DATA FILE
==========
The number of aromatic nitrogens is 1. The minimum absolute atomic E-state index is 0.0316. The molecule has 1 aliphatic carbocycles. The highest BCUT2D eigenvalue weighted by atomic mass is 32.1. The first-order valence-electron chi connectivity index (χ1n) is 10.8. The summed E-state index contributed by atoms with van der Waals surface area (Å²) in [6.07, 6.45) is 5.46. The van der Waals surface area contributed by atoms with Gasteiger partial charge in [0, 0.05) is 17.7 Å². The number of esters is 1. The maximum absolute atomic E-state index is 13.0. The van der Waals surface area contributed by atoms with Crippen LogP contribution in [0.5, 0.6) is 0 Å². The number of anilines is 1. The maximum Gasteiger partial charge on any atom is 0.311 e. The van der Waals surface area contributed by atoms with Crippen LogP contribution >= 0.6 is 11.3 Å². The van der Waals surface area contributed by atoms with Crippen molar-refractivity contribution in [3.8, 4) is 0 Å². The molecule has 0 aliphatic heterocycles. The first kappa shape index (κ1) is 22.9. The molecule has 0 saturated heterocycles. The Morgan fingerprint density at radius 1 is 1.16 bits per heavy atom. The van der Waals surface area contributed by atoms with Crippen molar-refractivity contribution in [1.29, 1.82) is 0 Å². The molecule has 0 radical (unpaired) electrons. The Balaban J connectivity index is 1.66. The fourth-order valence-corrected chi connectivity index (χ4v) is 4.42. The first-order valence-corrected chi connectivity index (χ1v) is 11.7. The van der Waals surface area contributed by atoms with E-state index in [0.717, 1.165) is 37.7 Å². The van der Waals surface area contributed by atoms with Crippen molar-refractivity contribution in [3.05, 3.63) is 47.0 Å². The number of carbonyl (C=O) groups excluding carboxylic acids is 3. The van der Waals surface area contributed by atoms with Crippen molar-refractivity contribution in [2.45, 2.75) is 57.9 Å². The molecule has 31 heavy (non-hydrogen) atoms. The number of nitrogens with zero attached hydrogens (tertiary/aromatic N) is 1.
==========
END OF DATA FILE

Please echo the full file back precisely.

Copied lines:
The number of aromatic nitrogens is 1. The minimum absolute atomic E-state index is 0.0316. The molecule has 1 aliphatic carbocycles. The highest BCUT2D eigenvalue weighted by atomic mass is 32.1. The first-order valence-electron chi connectivity index (χ1n) is 10.8. The summed E-state index contributed by atoms with van der Waals surface area (Å²) in [6.07, 6.45) is 5.46. The van der Waals surface area contributed by atoms with Gasteiger partial charge in [0, 0.05) is 17.7 Å². The number of esters is 1. The maximum absolute atomic E-state index is 13.0. The van der Waals surface area contributed by atoms with Crippen LogP contribution in [0.5, 0.6) is 0 Å². The number of anilines is 1. The maximum Gasteiger partial charge on any atom is 0.311 e. The van der Waals surface area contributed by atoms with Crippen LogP contribution >= 0.6 is 11.3 Å². The van der Waals surface area contributed by atoms with Crippen molar-refractivity contribution in [3.8, 4) is 0 Å². The molecule has 0 aliphatic heterocycles. The first kappa shape index (κ1) is 22.9. The molecule has 0 saturated heterocycles. The Morgan fingerprint density at radius 1 is 1.16 bits per heavy atom. The van der Waals surface area contributed by atoms with Crippen molar-refractivity contribution in [1.29, 1.82) is 0 Å². The molecule has 0 radical (unpaired) electrons. The Balaban J connectivity index is 1.66. The fourth-order valence-corrected chi connectivity index (χ4v) is 4.42. The first-order valence-corrected chi connectivity index (χ1v) is 11.7. The van der Waals surface area contributed by atoms with E-state index in [0.717, 1.165) is 37.7 Å². The van der Waals surface area contributed by atoms with Crippen molar-refractivity contribution in [3.05, 3.63) is 47.0 Å². The number of carbonyl (C=O) groups excluding carboxylic acids is 3. The van der Waals surface area contributed by atoms with Crippen molar-refractivity contribution in [2.45, 2.75) is 57.9 Å². The molecule has 31 heavy (non-hydrogen) atoms. The number of nitrogens with zero attached hydrogens (tertiary/aromatic N) is 1.